Cells positive for 5-bromo-2′-deoxyuridine (BrdU) and neuronal nuclei (NeuN) in the olfactory bulb were seen in the periglomerular layer of all examined BrdU cases. As stated in the supporting online material for (1), the cause of death in these cases was squamous cell carcinoma at the base of the tongue, and patients were not treated by radiotherapy. The ages of the patients were (B1) 57, (B2) 64, and (B3) 70 years of age, and the time between injection and mortem date was 274, 128, and 578 days, respectively. NeuN labeling was found in two forms: (i) with strong cytoplasmic labeling and (ii) with weaker nucleus-specific labeling (Fig. 1, B to D). Similar cytoplasmic labeling has previously been reported in the brains of subhuman species (6, 7).

In response to Sanai et al.'s comments about our histological data, we have shown the critical double-labeled cells, including PCNA/polysialylated–neural cell adhesion molecule (PSA-NCAM)–positive (Fig. 1, E to G) and PSA-NCAM/βIII-tubulin and double cortin (DCX)–positive cells in the RMS, and these cells exist throughout the RMS. Migratory neuroblasts also exist throughout the RMS (SVZ-OB), as evidenced in figures 3 and 4 in (1). We also note that the ultrastructure of the cells in figure 6E in (1) clearly shows that the progenitor cells have lax chromatin as compared with a neighboring cell that has dense heterochromatin, representing a mature cell. Furthermore, we showed PSA-NCAM–labeled cells using immunoelectron microscopy (PSA-NCAM is a reliable marker of migrating neuroblasts (8)).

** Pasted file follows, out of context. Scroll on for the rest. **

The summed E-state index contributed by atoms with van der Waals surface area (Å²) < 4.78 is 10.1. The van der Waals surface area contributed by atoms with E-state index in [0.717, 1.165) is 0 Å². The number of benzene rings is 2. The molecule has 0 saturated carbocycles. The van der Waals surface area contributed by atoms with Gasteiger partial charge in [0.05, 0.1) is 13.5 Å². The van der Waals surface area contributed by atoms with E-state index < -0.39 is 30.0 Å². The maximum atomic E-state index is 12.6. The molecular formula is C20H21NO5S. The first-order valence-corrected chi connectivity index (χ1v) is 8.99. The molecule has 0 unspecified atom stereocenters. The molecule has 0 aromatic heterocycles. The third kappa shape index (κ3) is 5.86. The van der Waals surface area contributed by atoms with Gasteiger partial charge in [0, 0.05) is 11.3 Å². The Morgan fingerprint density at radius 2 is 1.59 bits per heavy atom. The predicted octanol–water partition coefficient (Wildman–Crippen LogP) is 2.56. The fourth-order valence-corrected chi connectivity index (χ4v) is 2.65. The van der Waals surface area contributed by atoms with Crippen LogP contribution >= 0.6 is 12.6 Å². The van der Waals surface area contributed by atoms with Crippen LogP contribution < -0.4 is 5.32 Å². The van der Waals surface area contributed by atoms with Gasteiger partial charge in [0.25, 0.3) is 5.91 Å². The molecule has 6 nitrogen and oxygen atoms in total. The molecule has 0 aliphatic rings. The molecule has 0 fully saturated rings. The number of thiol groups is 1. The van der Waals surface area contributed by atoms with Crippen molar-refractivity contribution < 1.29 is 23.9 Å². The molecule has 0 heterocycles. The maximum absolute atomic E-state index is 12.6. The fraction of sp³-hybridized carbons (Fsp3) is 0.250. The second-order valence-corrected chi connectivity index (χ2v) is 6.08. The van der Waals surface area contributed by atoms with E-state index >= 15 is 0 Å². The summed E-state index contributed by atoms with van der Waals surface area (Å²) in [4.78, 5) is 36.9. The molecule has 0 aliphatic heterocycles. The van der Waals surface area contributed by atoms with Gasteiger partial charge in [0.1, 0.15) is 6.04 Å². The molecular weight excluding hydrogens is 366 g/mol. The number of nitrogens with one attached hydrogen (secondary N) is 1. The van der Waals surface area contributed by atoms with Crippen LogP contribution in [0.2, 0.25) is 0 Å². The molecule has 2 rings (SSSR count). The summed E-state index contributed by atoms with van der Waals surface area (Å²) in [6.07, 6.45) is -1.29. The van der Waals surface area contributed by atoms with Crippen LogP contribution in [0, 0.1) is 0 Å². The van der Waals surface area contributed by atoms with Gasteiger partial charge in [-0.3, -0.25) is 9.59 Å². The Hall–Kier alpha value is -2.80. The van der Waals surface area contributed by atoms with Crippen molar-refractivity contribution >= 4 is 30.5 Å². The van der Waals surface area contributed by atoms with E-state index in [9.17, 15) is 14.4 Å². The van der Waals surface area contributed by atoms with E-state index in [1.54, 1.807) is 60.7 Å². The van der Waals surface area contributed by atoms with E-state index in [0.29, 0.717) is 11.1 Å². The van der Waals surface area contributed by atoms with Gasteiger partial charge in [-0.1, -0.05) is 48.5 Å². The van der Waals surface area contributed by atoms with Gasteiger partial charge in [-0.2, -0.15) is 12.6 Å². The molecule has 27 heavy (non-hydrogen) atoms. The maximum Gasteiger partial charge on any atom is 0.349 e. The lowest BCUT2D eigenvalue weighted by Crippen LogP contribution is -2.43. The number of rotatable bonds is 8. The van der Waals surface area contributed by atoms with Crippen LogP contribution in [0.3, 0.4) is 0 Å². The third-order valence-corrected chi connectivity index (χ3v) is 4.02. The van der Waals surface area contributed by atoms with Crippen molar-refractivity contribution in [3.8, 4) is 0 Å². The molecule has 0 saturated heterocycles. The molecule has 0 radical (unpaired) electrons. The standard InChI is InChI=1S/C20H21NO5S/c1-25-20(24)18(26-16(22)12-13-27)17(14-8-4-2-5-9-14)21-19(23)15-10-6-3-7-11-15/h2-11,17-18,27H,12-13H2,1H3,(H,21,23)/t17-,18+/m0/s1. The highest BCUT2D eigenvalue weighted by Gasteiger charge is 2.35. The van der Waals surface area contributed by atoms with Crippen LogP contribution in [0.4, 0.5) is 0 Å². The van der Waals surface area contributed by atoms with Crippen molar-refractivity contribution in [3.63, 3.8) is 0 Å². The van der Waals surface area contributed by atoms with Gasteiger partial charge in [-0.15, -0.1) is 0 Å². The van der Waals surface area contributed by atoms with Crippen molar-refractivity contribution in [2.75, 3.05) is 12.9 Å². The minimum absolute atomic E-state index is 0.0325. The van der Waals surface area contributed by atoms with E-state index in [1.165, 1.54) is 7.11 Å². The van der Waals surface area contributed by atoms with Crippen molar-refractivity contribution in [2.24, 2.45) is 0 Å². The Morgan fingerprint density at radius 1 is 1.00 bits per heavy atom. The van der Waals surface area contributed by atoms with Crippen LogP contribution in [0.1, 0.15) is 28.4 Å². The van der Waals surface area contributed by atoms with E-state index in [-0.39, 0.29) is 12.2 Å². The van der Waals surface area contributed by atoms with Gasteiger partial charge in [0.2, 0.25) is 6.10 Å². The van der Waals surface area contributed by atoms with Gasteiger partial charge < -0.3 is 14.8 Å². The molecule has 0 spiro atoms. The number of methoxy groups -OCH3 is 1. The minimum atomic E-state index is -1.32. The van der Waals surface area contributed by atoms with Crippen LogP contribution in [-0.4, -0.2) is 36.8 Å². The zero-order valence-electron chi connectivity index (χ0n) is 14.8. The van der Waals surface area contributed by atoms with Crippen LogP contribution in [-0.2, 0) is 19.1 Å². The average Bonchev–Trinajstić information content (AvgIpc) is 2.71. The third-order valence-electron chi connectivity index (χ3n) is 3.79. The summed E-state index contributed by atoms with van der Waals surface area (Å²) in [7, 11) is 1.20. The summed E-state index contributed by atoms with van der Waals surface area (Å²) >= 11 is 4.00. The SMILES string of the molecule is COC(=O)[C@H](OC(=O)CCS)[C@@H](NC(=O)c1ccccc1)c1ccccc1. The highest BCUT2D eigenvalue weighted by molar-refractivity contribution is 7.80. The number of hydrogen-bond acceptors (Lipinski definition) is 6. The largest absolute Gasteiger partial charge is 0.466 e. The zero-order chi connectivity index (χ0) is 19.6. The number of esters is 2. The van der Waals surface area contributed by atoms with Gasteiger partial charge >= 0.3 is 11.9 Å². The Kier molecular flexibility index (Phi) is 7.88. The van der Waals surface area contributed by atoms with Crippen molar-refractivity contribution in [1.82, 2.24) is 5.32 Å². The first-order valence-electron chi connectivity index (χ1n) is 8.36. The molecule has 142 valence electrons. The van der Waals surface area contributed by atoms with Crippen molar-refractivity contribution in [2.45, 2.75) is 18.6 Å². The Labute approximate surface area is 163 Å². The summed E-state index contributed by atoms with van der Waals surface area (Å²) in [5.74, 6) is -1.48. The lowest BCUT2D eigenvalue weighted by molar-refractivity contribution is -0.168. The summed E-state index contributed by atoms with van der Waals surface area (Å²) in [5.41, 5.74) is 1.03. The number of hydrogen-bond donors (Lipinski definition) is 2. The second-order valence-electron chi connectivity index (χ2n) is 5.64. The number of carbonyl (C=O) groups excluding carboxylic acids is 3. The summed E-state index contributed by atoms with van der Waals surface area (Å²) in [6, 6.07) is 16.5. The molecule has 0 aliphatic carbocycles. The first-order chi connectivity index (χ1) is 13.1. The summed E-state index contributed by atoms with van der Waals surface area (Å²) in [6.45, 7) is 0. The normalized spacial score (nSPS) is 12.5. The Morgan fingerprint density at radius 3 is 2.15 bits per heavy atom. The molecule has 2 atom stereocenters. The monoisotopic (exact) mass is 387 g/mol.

As with PCNA, we can say confidently that βIII-tubulin–positive (4) cells are specifically labeled and do not represent “indiscriminate labeling of white matter fibers.” Sanai et al. suggest that chain migration is the only possible method for cell migration in the adult brain, but chain migration is a phenomenon mainly reported by Alvarez-Buylla and colleagues (9) with little evidence for it as the sole migratory mechanism in the human brain. We therefore believe that rejecting the presence of cell migration in the human brain on these narrowly defined criteria would be premature and counterproductive (9).